You’ve made the decision to replace your car, or maybe acquire your very first one. You’ve gone the next step and determined your budget, your needs and the use you’re going to make of your vehicle. You’ve made the decision to go for a new model and not pre-owned. You’ve even narrowed down the possibilities to a few models that meet your approval. What’s next? You’ll have to decide whether you should buy or lease!
To help you make that choice, Auto123.com takes a look at the pros and cons of each option.
Buying a car
When you buy, it’s possible to negotiate the price and/or the options you can get. Interest rates are lower than with other options, as is the insurance premium you’re likely to pay. The car you buy is yours, which means that you’re free of any restrictions regarding long road trips outside of the province or the country, you don’t need to worry about raking up the kilometres, and you’re also free to modify it in any way you want. You can hold on to the car for however long you want; often you will keep driving it after you’ve finished paying it off. And, you can recover a part of your investment when you do resell it or trade it in.
On the other hand, you can expect higher monthly payments than when leasing. The biggest drawback, of course, has to do with depreciation. The new car you buy loses up to 30-40% of its initial value the moment you drive it off the lot, and then another 10% every year thereafter. Keep in mind those figures are averages, and that depreciation varies wildly from brand to brand and model to model, and depends as well on the condition of the vehicle.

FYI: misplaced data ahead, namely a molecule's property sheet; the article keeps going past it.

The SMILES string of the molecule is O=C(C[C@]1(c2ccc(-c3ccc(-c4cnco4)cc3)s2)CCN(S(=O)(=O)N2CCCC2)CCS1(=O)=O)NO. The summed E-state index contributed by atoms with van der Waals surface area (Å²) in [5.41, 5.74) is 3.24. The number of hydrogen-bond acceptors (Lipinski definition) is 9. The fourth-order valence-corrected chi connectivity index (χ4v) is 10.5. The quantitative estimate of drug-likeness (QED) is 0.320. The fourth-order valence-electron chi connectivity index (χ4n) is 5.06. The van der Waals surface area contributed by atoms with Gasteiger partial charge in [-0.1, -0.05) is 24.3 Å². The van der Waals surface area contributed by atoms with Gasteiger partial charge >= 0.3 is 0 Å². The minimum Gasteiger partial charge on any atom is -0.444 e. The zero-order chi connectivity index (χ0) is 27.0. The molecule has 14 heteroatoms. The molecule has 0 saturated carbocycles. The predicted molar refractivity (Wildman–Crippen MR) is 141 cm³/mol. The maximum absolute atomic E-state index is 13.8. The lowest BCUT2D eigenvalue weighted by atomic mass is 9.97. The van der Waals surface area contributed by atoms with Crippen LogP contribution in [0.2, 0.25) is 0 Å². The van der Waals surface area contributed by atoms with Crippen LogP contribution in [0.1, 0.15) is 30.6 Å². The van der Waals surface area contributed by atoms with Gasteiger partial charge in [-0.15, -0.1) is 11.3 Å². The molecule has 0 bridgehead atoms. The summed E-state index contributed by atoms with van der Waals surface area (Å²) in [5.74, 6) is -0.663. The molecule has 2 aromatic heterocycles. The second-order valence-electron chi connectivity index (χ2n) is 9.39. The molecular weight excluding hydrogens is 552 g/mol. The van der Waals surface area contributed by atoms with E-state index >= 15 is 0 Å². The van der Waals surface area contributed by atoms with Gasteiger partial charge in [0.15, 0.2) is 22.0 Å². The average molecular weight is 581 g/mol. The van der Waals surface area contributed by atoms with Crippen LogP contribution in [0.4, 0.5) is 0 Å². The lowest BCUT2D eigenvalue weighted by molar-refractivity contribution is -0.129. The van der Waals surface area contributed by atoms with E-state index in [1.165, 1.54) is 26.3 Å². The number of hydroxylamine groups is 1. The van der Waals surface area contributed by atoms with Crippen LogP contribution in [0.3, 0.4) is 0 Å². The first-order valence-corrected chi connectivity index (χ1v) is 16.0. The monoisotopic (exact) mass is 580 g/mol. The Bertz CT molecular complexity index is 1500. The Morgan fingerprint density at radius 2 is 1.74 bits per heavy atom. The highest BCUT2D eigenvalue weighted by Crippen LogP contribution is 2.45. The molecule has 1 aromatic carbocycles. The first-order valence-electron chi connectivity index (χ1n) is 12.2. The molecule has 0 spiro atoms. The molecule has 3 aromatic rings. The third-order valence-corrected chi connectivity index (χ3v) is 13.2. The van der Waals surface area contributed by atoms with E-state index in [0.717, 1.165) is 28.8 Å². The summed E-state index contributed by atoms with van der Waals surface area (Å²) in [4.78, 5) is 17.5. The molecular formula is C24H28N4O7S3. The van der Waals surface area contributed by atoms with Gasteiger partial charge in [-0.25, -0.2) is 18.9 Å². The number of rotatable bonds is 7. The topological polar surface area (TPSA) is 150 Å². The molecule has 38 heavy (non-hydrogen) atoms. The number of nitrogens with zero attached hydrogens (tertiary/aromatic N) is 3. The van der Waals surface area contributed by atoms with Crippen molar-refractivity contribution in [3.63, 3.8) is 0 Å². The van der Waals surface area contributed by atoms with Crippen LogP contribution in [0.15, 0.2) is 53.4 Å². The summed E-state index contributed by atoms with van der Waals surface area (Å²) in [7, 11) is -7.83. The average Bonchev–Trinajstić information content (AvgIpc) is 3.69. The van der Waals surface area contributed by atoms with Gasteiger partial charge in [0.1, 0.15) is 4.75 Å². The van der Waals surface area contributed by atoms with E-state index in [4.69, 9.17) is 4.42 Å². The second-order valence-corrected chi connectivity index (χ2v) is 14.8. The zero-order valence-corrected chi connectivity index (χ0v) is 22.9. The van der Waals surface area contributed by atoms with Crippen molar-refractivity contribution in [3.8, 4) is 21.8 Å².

Leasing a car
One big plus when leasing is that the monthly payment you have to make is usually lower than when buying. What’s more, payment of the taxes can be spread out or reduced. Some choose to save money by making a lower monthly payment, others opt for driving a higher-end car for the same monthly payments they’d make for a more basic model when purchasing. You also have the option of leasing for a shorter period of time, which allows you to change your car more often and drive a more recent vintage at all times. One other benefit worth mentioning is that you generally will have fewer problems to deal with if the vehicle is stolen.
Drawbacks? A leased car costs more to insure because of the cost of refurbishing it after an accident. Leaving the country in a leased vehicle can also be problematic. If you exceed the annual allowance for kilometres driven, you will pay fees for the number of kilometres you go over. The same applies for damages and wear suffered by the car during the lease period; you’re on the hook for those. Lastly, at the end of the lease when you return the vehicle, you own no part of it – you have no equity left at all. You can choose to buy the car outright at the end of your lease, but in those cases you’ll likely end up paying more than the market resale value of the car, and more overall than if you’d chosen the purchase option right at the beginning.
Before buying or leasing any new vehicle, it is recommended that you contact your insurance company to get an idea of the insurance premiums you can expect to pay with each type of contract.